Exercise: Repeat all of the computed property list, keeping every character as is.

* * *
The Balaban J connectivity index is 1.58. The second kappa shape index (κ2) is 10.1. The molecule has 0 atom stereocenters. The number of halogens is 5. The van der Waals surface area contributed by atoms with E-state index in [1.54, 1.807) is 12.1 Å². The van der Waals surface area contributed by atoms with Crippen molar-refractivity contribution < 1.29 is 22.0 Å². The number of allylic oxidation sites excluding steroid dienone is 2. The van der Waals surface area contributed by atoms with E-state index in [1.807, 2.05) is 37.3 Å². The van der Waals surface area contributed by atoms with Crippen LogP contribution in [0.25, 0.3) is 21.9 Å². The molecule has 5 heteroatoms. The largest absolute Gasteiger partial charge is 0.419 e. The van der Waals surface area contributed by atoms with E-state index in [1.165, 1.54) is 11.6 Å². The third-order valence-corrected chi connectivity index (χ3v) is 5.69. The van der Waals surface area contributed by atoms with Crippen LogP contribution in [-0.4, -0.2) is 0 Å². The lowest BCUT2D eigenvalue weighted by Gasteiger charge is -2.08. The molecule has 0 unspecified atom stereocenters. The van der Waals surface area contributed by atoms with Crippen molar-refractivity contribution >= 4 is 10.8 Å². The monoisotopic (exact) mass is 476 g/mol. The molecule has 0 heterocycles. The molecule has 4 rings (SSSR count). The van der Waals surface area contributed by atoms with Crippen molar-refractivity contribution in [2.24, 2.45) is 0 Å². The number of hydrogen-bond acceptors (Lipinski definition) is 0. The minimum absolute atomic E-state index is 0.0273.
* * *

The Balaban J connectivity index is 1.58. The second kappa shape index (κ2) is 10.1. The molecule has 0 atom stereocenters. The number of halogens is 5. The van der Waals surface area contributed by atoms with E-state index in [1.54, 1.807) is 12.1 Å². The van der Waals surface area contributed by atoms with Crippen molar-refractivity contribution < 1.29 is 22.0 Å². The number of allylic oxidation sites excluding steroid dienone is 2. The van der Waals surface area contributed by atoms with E-state index in [1.807, 2.05) is 37.3 Å². The van der Waals surface area contributed by atoms with Crippen LogP contribution in [0.25, 0.3) is 21.9 Å². The molecule has 5 heteroatoms. The largest absolute Gasteiger partial charge is 0.419 e. The van der Waals surface area contributed by atoms with E-state index in [1.165, 1.54) is 11.6 Å². The third-order valence-corrected chi connectivity index (χ3v) is 5.69. The van der Waals surface area contributed by atoms with Crippen LogP contribution in [-0.4, -0.2) is 0 Å². The lowest BCUT2D eigenvalue weighted by Gasteiger charge is -2.08. The molecule has 0 unspecified atom stereocenters. The van der Waals surface area contributed by atoms with Crippen molar-refractivity contribution >= 4 is 10.8 Å². The monoisotopic (exact) mass is 476 g/mol. The molecule has 0 heterocycles. The molecule has 4 rings (SSSR count). The van der Waals surface area contributed by atoms with Crippen molar-refractivity contribution in [2.24, 2.45) is 0 Å². The number of hydrogen-bond acceptors (Lipinski definition) is 0. The minimum absolute atomic E-state index is 0.0273.